I make a lot of decisions. Some are HUGE. Some, tiny. For example:
- What am I going to have for lunch?
- Should I run or lift?
- What should my workout be?
- Should I watch Law & Order now?
- Oh, a new Chicago Fire? That’s next.
- Should I call Grandma?
- Where do I want to go on vacation?
- I wonder how Drew & Paula are doing?
- Were there any new jobs posted?
- I need to ship that order. Oh look sunglasses.
Sure, you could call this brain pong — but, really it’s just a look into all the decisions randomly dispersed over the course of my day.
Each decision takes effort.
Should you forget about it? Act on it? Delegate it? You mean I have to make a decision to make a decision? Yes.
Even this blog post was a decision.
I hadn’t written in a couple months. My blog was quiet. And I know a lot of people don’t read this, but I don’t write for readers. I write for myself. It helps me process what I’m thinking.
And I’ve been thinking a lot lately.
About my company, happiness, priorities, relationships, and health. Some of that list has been bearing down on me for months. (You know, the “What the heck am I doing with my life?” questions.)
This paralyzed my brain.
It’s hard to eliminate some decisions because, to make sure you’re making the right decision, you solicit feedback from others (your family & friends).
This makes the decision complex.
Mom said this. Sara said this. Brittany said this. Ryan said this.
So, I thought I’d take some time to write down what I’m doing to eliminate decision paralysis (after all, it’s incredibly important to make decisions). Because something has to happen. Whenever I’m pressed with a decision that affects my life one of two things happen: I either push it off — or worse — don’t make the decision at all.
5 strategies to overcome decision paralysis
1. Talk to less people
Less is definitely more. When I’m having trouble making a decision, I call the people best suited for the situation. Maximum people allowed to give me their two cents? Three. The more people I talk to, the more opinions. The more opinions, the harder the decision gets. Talk less, listen more. Make up your mind.
2. Runs on auto-pilot
My morning is a well-oiled machine. From 6am – 9am, I know what I’m doing — and it doesn’t change. This eliminates any decisions. Curious what it looks like?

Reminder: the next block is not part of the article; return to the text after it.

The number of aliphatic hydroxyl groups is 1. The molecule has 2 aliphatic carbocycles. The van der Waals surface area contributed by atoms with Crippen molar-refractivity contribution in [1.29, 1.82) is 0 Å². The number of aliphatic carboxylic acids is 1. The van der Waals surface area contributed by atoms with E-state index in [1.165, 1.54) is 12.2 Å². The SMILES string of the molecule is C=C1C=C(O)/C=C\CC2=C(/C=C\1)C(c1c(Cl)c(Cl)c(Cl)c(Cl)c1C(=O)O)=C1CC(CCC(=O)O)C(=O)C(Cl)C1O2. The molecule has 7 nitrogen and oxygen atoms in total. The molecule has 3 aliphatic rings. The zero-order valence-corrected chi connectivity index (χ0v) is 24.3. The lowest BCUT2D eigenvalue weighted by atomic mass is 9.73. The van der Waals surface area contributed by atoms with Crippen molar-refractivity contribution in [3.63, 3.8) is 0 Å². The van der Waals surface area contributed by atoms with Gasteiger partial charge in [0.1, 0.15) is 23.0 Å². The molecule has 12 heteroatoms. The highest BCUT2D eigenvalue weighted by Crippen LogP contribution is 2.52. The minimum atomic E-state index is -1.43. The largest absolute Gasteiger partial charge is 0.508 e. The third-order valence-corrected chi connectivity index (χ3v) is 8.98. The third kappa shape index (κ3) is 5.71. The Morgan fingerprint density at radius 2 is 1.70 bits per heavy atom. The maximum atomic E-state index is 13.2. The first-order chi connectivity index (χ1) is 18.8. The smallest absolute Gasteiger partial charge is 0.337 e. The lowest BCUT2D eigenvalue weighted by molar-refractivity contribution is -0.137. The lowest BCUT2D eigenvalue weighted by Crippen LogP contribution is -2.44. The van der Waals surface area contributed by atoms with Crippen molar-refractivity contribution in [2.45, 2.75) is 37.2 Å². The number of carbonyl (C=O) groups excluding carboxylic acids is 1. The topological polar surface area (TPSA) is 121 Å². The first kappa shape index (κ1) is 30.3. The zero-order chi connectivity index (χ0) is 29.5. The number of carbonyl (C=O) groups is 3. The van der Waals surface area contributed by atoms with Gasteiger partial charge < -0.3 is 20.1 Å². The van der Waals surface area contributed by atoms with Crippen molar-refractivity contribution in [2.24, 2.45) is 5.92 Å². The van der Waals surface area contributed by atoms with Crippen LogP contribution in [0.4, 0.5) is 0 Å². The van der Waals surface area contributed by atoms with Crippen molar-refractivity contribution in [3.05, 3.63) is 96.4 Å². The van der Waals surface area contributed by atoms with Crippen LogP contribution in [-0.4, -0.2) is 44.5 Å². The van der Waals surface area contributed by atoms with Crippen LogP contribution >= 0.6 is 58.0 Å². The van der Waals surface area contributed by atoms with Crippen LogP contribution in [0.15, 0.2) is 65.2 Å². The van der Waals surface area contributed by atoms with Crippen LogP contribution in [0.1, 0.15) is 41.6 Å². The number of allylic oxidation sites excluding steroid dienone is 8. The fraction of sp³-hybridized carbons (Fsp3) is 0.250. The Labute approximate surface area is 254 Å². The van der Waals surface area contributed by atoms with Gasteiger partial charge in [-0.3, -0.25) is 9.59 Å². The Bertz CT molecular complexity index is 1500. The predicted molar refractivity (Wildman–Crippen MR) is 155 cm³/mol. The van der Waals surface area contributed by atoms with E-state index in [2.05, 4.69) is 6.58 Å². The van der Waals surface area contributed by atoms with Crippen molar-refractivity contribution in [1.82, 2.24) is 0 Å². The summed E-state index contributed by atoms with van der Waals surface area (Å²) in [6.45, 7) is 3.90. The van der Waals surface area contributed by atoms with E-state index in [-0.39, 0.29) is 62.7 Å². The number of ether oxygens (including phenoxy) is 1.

- 6:00 – wake up, stretch, get ready for the gym
- 6:30 – 7:30 – gym time
- 7:30 – 8:00 – get stuck in traffic & shower
- 8:00 – 8:30 – Breakfast and make to-do list for the day (no laptop)
- 8:30 – 9:00 – Email – then pause inbox
After 9:00, I hammer through my list. However, I lose structure given meetings, phone calls, deliveries, etc. (Oh, random cravings for dark chocolate).
I’m trying to bring structure to the rest of my day. Choosing a time I “go home”, go to bed (usually 10pm), and what my life looks like after work (which never ends for a small business owner).
3. Eliminate options
I only buy American Eagle jeans. Yes, I’m 26, but they fit great – and they’re affordable. I (try to) only shop at Price Chopper. It’s familiar and I’m out in 10 minutes since I buy the same groceries every week. I watch four TV shows on Hulu Plus because I don’t have cable. They are all scheduled into my week.
These are easy decisions.
I’ve trained my brain to think there is nothing else. Yes, I could shop at Hannaford or Trader Joe’s (their chocolate-covered turbinado sugar coated almonds are addicting), but shopping at Price Chopper down the road wins out every time. I could buy other jeans, but it’d take too much time to find the cut and size that fits – at the right price. Speaking of time….
4. Ask for help
Whenever I find myself stuck on a problem or thinking “I wonder if…..” I just ask. There are no stupid questions. And I reach a decision faster. This means picking up the phone and calling. Or simply asking the produce guy where the bathroom is. The more time you spend thinking about making a decision, the more you waste on things that are more important to you (like friends & family). Why do you think Simon Cowell only wears black t-shirts?
5. Plan ahead
I know what’s coming up this week, so I plan to make decisions. Those decisions are sometimes scheduled in my Google Calendar. Some are recurring – others spontaneous. For example, I travel a lot on the weekends. Meals are always a decision. So, I find restaurants I’m going to or buy all my meals at the grocery store. Now, I’m not only prepared for the weekend, but I’m not tempted by the food at all these festivals.
What do you do to help yourself make decisions?Photo courtesy of JakeCaptive